It’s always interesting, as one who loves movies, to see movies about making other movies. With Ben Affleck’s Argo, a movie based on a true story of pretending to make a “fake movie” that never existed in the first place, it gets even more interesting.
So the film starts by giving us some political background about the situation in Iran (which I definitely needed, history expert that I am). Politics have been unstable in Iran for a long time; basically the country just changes from oppressor to oppressor. The US sets up one, then the Iranians overthrow him and elect their own. The US has sworn to protect the dictator they put in place, which the Iranians are not too happy about. They want him back so they can put him on trial/hang him in the streets. To accomplish this, they take the US embassy by force and everybody inside hostage. However, six employees managed to escape out the back before the crowd fully took over the embassy, and now they are secretly hiding out in the Canadian ambassador’s house, unable to move.
Because the six made it out of the embassy, you might be thinking that they made it to safety, but this is not actually the case. Americans are actually safer inside the embassy than outside of it; the media is so focused on the hostages that killing them will have gigantic consequences. Everyone will know about it, and the US will have to retaliate in some way. Iranians could kill the six that got away and nobody would know about it except… the CIA (and they’re not going to be telling).
So the State Department, with help from the CIA, tries to get the six out of Iran. After a lot of bad ideas get thrown around, including posing as agricultural specialists in the winter when there are no crops growing and bicycling an inordinate distance to the Iranian border, they decide to go with “the best bad idea [they] have” pitched by Tony Mendes (Ben Affleck). They are going to pretend to be scouting for a location to shoot a Star Wars knock off tilted Argo. They’re going to set it up in the States, Tony’s going to fly out to Iran as the associate producer, teach the six their cover stories, and simply fly back home. Crazy, right? It’s so crazy, it just might work! Which, apparently it did.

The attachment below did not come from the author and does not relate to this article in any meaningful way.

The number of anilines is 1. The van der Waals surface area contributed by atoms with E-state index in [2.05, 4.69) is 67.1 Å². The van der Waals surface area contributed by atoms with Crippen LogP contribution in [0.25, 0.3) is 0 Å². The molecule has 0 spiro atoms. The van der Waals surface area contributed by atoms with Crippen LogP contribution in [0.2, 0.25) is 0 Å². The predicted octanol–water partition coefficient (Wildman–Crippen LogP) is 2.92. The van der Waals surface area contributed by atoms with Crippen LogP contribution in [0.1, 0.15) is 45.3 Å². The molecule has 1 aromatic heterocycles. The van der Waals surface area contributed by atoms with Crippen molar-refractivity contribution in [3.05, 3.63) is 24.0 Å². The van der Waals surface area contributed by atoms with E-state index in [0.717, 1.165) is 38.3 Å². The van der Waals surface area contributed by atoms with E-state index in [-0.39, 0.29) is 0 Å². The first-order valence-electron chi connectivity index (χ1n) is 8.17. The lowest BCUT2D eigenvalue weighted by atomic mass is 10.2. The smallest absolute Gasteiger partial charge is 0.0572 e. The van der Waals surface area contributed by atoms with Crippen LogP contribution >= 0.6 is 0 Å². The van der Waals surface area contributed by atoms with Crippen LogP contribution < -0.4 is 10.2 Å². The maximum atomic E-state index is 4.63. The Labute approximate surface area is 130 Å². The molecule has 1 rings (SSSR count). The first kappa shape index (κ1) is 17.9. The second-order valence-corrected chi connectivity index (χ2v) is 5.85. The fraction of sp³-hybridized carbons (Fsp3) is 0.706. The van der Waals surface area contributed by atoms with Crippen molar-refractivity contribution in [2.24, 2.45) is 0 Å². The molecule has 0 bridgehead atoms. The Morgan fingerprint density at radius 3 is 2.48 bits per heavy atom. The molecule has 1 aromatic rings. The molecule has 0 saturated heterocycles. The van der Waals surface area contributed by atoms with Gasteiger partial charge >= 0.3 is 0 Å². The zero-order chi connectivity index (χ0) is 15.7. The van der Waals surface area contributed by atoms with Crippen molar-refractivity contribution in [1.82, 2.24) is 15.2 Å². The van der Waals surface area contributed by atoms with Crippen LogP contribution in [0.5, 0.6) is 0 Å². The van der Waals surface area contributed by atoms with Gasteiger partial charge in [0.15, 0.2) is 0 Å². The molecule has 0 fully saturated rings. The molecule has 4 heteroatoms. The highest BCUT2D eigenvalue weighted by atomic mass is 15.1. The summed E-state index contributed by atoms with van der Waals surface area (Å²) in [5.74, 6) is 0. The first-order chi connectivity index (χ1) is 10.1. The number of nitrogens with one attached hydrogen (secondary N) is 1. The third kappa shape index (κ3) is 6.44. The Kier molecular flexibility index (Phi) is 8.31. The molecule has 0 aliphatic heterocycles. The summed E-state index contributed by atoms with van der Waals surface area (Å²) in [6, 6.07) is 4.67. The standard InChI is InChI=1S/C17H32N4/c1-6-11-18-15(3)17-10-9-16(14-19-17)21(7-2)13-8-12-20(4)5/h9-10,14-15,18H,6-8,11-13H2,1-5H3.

Argo is a pretty tense film, so it’s good that Affleck gives us some breaks from being about to be discovered hiding out in the Canadian ambassadors house and killed. He cuts back to both the CIA and Hollywood (or, as the sign says, “lly w od”). With Lester Siegel (Alan Arkin) and John Chambers (John Goodman) helping out on the fake movie making side, we get some really good laughs. It’s always nice to see Hollywood making fun of itself. The CIA kind of does this as well, making comments on how inefficiently its run and how the State Department wants to take all the credit.
It’s interesting to see how politics and movies overlap. It’s a natural connection; both are public shows put on to convince people to spend money or votes. Even though we don’t like Hollywood or the government all the time, they really come through for us by the end of this film. Hollywood helps the CIA get six Americans home and out of perilous danger in Iran, and it works, despite all of the obstacles and bureaucracies in both systems.
I don’t know who to give credit to for this, but I also really loved the transitions between scenes. Parallel actions would be performed in different locations, and as one started, someone in another location would finish the same action. It was intriguing to watch and reinforced that everyone in the various locations was working to get the six home.
Argo was a great movie about a movie. Arguably the best thing was the knowledge that something like this did actually happen. I don’t know how much they changed, but I assume they changed some things. It’s pretty unbelievable that this scheme would ever work, which the movie tried to bring across. They were so many moments when it just barely worked and they were able to get away (maybe there were less of these in real life). I feel that if it wasn’t at least semi-true then I would just be like “this movie is just promoting the concept of movies” which is pretty much just depressing commercialism. Of course, this movie does love movies, that’s obvious. But because I love movies too and they put a lot more into it, I was fine with it.
“Ex-fils are like abortions. You don’t want to need one, but when you need one, you don’t want to do it yourself.”
Long story short: 3.5/4 stars
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